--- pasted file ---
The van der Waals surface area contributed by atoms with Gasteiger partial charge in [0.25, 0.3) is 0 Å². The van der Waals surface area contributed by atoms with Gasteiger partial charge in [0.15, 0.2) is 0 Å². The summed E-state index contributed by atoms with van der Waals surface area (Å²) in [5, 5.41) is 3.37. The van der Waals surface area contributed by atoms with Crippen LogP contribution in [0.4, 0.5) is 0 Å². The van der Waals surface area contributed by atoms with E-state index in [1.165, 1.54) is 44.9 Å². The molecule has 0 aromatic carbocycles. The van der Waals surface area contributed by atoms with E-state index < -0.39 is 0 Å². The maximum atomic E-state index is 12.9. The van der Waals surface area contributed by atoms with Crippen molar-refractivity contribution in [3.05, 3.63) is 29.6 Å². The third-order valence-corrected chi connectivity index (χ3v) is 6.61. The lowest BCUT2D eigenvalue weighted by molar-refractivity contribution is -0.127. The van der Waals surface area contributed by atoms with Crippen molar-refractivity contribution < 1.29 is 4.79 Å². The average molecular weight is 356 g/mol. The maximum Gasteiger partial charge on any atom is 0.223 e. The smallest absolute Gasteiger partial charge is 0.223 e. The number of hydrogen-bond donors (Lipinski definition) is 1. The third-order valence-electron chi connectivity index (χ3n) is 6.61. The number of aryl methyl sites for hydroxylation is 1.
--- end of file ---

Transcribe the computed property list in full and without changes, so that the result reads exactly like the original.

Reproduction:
The van der Waals surface area contributed by atoms with Gasteiger partial charge in [0.25, 0.3) is 0 Å². The van der Waals surface area contributed by atoms with Gasteiger partial charge in [0.15, 0.2) is 0 Å². The summed E-state index contributed by atoms with van der Waals surface area (Å²) in [5, 5.41) is 3.37. The van der Waals surface area contributed by atoms with Crippen LogP contribution in [0.4, 0.5) is 0 Å². The van der Waals surface area contributed by atoms with E-state index in [1.165, 1.54) is 44.9 Å². The molecule has 0 aromatic carbocycles. The van der Waals surface area contributed by atoms with E-state index < -0.39 is 0 Å². The maximum atomic E-state index is 12.9. The van der Waals surface area contributed by atoms with Crippen molar-refractivity contribution in [3.05, 3.63) is 29.6 Å². The third-order valence-corrected chi connectivity index (χ3v) is 6.61. The lowest BCUT2D eigenvalue weighted by molar-refractivity contribution is -0.127. The van der Waals surface area contributed by atoms with Crippen molar-refractivity contribution < 1.29 is 4.79 Å². The average molecular weight is 356 g/mol. The maximum Gasteiger partial charge on any atom is 0.223 e. The smallest absolute Gasteiger partial charge is 0.223 e. The number of hydrogen-bond donors (Lipinski definition) is 1. The third-order valence-electron chi connectivity index (χ3n) is 6.61. The number of aryl methyl sites for hydroxylation is 1.